Tarzan And His Mate Movie
The second MGM "Tarzan" film, a sequel to TARZAN THE APE MAN, features Johnny Weissmuller and Maureen O'Sullivan as its eponymous pair. The story is as scant as O'Sullivan's costume: the jungle couple are living together atop the trees when O'Sullivan's civilized beau, Neil Hamilton,
arrives on the scene with greedy ivory hunter Paul Cavanagh. The outsiders are still searching for Mutia Escarpment, the elephant burial grounds, and Cavanagh wounds one pachyderm in the hope that it will lead them to the grounds. When he objects to the merciless treatment of his animal friends,
Weissmuller is shot and left to die. His ape companions rescue him and he regains his health, but Hamilton and Cavanagh are not so fortunate; after making it to the burial grounds, they and their bearers are devoured by lions. Stampeding elephants rescue O'Sullivan before she too becomes lunch,
and the jungle lovers are reunited.
The most interesting aspect of this "Tarzan" installment is its adult appeal: Weissmuller and O'Sullivan's Tarzan and Jane are obviously living in sexual freedom as they swing through the trees. O'Sullivan's character, a formerly civilized Londoner, has thrown away all inhibitions here; she wears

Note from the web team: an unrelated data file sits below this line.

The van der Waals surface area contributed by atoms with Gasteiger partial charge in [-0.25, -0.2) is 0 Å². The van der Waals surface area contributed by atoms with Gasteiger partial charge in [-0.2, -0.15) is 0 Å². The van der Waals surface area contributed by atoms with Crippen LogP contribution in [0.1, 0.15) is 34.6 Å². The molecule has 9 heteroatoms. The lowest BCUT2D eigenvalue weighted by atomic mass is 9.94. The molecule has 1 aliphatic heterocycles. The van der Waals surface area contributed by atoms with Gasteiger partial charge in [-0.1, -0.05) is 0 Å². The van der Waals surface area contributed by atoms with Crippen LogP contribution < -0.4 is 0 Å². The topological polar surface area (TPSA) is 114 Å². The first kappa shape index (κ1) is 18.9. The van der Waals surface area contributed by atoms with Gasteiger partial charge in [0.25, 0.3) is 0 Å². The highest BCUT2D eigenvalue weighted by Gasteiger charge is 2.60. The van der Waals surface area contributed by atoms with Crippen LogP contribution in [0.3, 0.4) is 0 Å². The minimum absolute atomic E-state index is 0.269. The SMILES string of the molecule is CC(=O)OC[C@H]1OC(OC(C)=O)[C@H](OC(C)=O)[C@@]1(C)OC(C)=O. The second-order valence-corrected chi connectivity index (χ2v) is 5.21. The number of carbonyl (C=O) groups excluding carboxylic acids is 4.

her revealing animal-skin outfit only so others "won't think [her] immodest," but sleeps in the nude, and one scene--clipped from the film after Legion of Decency protests--reveals her bare breasts as Weissmuller and a stand-in for O'Sullivan go skinny-dipping. Not surprisingly, the Hays Code
brought about changes in later "Tarzan" films. To appease those who wanted double beds for the pair (a rather unfeasible arrangement in the treetops), a jungle house was built for them, complete with four walls and ceiling. So began the downfall of the series. Although the first talkie TARZAN was
directed by W.S. Van Dyke, with Cedric Gibbons as art director, MGM finally gave in to Gibbons' wishes and let him direct here. The move proved less than successful, however, and Gibbons was relieved of his duties after a few weeks (MGM made its "Tarzan" films slowly and carefully, with large
budgets and generous shooting schedules). Gibbons was replaced by the more experienced Jack Conway, who directed most of the film, but did not receive screen credit.
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